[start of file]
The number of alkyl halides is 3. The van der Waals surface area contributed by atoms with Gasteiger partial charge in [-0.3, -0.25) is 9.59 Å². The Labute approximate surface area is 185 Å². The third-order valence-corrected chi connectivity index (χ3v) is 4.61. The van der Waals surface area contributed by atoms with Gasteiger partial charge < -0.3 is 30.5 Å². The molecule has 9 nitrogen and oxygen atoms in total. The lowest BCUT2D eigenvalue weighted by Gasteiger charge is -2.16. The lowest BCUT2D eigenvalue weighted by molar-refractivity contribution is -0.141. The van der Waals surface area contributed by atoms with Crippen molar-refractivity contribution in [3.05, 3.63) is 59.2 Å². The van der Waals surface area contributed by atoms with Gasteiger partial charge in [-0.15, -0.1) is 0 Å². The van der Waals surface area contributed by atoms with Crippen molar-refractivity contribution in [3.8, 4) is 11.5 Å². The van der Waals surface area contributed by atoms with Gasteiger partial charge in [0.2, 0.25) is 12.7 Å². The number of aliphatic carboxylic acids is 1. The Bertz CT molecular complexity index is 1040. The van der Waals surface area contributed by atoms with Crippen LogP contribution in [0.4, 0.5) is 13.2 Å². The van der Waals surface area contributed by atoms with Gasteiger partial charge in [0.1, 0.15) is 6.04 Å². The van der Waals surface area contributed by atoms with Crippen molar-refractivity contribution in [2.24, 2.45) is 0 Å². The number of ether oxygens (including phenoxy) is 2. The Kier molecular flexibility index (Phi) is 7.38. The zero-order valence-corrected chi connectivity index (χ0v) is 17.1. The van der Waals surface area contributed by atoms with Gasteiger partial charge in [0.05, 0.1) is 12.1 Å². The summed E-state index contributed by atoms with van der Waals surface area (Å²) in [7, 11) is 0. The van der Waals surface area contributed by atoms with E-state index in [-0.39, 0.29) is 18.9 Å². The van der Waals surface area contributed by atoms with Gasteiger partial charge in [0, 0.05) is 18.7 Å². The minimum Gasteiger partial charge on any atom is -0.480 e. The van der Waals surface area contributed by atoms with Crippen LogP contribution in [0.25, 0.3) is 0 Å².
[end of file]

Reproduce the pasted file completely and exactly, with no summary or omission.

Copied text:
The number of alkyl halides is 3. The van der Waals surface area contributed by atoms with Gasteiger partial charge in [-0.3, -0.25) is 9.59 Å². The Labute approximate surface area is 185 Å². The third-order valence-corrected chi connectivity index (χ3v) is 4.61. The van der Waals surface area contributed by atoms with Gasteiger partial charge < -0.3 is 30.5 Å². The molecule has 9 nitrogen and oxygen atoms in total. The lowest BCUT2D eigenvalue weighted by Gasteiger charge is -2.16. The lowest BCUT2D eigenvalue weighted by molar-refractivity contribution is -0.141. The van der Waals surface area contributed by atoms with Crippen molar-refractivity contribution in [3.05, 3.63) is 59.2 Å². The van der Waals surface area contributed by atoms with Gasteiger partial charge in [-0.15, -0.1) is 0 Å². The van der Waals surface area contributed by atoms with Crippen molar-refractivity contribution in [3.8, 4) is 11.5 Å². The van der Waals surface area contributed by atoms with Gasteiger partial charge in [0.2, 0.25) is 12.7 Å². The number of aliphatic carboxylic acids is 1. The Bertz CT molecular complexity index is 1040. The van der Waals surface area contributed by atoms with Crippen LogP contribution in [0.4, 0.5) is 13.2 Å². The van der Waals surface area contributed by atoms with Gasteiger partial charge in [0.1, 0.15) is 6.04 Å². The van der Waals surface area contributed by atoms with Crippen molar-refractivity contribution in [2.24, 2.45) is 0 Å². The number of ether oxygens (including phenoxy) is 2. The Kier molecular flexibility index (Phi) is 7.38. The zero-order valence-corrected chi connectivity index (χ0v) is 17.1. The van der Waals surface area contributed by atoms with Gasteiger partial charge in [0.05, 0.1) is 12.1 Å². The summed E-state index contributed by atoms with van der Waals surface area (Å²) in [7, 11) is 0. The van der Waals surface area contributed by atoms with E-state index in [-0.39, 0.29) is 18.9 Å². The van der Waals surface area contributed by atoms with Gasteiger partial charge in [0, 0.05) is 18.7 Å². The minimum Gasteiger partial charge on any atom is -0.480 e. The van der Waals surface area contributed by atoms with Crippen LogP contribution in [0.25, 0.3) is 0 Å².